[Chicago] [OT] Dijit Widgets

Feihong Hsu hsu.feihong at yahoo.com
Tue Nov 6 18:51:38 CET 2007

Here's my comparison of ExtJS and Dojo, from my (limited) exposure to them. I actually took a look at Dojo a few years ago, but unfortunately back then my JavaScript was really pathetic and looking at the unit tests didn't get me anywhere.

Dojo doesn't have great documentation; the Dojo Book for 0.9 just covers the basics. The two demos on the Dojo site aren't enough, but if you look inside the dijit/tests directory you'll find a lot of good examples in there. One cool thing about Dojo is that you can use Amazon's edge-cached version, so you don't even have to serve the JS files from your own server. You can embed widgets directly into your page, without writing JavaScript, by using the dojoType attribute in your HTML tags. Dojo has a ton of stuff in it besides just widgets, you can use it for local storage, back button support, package management, unit testing, etc. One issue with Dojo is that there are some inconsistencies, probably because a lot of different people work on it. For example the onChange handler in dijit.ComboBox doesn't receive an Event object, it receives the value of the ComboBox instead (which is not how other handlers work). Also, and this is a matter of personal taste, I don't like the
 themes that are included with Dojo. For example in Firefox the Dojo tree widget's labels don't line up to the collapsers (the plus and minus buttons) like you would expect them to. Another drawback is that Dojo's stable release doesn't include a grid control, however there is one in 1.0 RC1 (don't know when it will become stable enough to be served by Amazon though).

ExtJS has really good documentation, and a solid set of examples that you can learn from. The actual JS files aren't served by any corporation, you'll have to put them on your own site. You can't embed your widgets directly in your page like you can with Dojo. This might make complex layouts a bit more painful to implement. ExtJS's API is really consistent and the widgets look pretty good in my opinion. The included themes hew closely to the look of Windows, and most widgets look like how you'd expect Windows widgets to look. All widgets that you would reasonably expect to use are there, including grid, tree, and form. In particular the Debug Console in ExtJS is really nice, it even includes a built-in DOM inspector. Although Dojo also includes support for drag 'n' drop, the examples are paltry compared to the ones for ExtJS. 

Overall, I'm more impressed by Dojo as a whole. The number of packages has gotten fairly big, it's starting to resemble the Java standard library. Its widget system is flawed but improving with each release. In constrast, ExtJS doesn't try to tackle everything, but focuses on providing a very complete and easy-to-use widget library. ExtJS includes adapters that can supplement the capabilities of its base libraries. Adapters include YUI, jQuery, and Prototype.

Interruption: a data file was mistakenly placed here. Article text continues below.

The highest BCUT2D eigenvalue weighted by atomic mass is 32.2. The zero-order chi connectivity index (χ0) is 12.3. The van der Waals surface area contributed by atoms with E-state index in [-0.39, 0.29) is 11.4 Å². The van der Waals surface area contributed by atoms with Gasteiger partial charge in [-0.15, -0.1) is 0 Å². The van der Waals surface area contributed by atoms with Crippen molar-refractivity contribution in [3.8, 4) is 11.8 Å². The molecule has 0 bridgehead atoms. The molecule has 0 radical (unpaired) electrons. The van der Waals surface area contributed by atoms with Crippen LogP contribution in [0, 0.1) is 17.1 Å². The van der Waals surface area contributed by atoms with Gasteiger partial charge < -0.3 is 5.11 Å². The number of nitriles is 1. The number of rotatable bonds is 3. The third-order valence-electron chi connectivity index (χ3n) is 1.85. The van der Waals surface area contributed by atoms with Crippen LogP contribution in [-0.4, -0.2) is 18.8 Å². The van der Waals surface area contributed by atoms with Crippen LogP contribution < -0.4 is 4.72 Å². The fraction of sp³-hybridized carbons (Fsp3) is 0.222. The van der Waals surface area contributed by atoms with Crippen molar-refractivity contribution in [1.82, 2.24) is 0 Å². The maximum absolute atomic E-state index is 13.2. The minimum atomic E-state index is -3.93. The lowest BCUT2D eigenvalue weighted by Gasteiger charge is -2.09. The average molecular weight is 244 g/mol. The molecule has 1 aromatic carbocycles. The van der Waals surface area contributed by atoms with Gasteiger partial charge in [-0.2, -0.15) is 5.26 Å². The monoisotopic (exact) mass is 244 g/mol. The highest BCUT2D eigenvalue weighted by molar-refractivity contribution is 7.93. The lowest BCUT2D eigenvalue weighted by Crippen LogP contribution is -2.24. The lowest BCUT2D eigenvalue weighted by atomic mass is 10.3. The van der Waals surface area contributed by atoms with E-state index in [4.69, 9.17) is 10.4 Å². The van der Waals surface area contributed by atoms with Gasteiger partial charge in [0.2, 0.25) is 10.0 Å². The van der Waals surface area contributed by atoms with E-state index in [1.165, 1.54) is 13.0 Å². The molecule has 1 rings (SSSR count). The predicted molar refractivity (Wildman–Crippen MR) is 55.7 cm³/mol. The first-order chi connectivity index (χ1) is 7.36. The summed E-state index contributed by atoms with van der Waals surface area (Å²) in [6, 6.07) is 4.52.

Currently I'm doing a project where I need to choose either ExtJS or Dojo for the widgets. At the moment, I'm leaning towards ExtJS, because I think its widgets are easier to work with. But the decision hasn't been finalized so I may switch to Dojo as the project progresses.

- Feihong

Kumar McMillan <kumar.mcmillan at gmail.com> wrote: On 11/1/07, Jeff Hinrichs - DM&T  wrote:
> ...When I get a minute to breathe I plan on trying out ExtJS.

I'm on a project now for an intranet / CMS type of site and we decided
to go with ExtJS (http://extjs.com/).  It's very easy to get started
with and the documentation is very thorough.  I believe the version
we're using is built on YUI but judging from the source files it seems
that this code has been merged into ExtJS itself.  All in all I'd
recommend this to anyone who wants to provide a more "desktop like"
interface for their users.  I wouldn't recommend using it for a public
facing site unless you have a Q.A. dept strictly dedicated to browser
testing.  However, it certainly promises to be cross-browser
compliant.  We have the luxury of forcing everyone to use Firefox.

The licensing is interesting.  It's actually LGPL 3.0, which is why we
can use it for an intranet application, but they also offer a
commercial license for purchase in case you want to sell the
application or if you need to satisfy some existing commercial license
requirement (or just want to support its development).  They kind of
push the latter on you which might turn some people off using it,
until you read the fine print that it is LGPL by default :)

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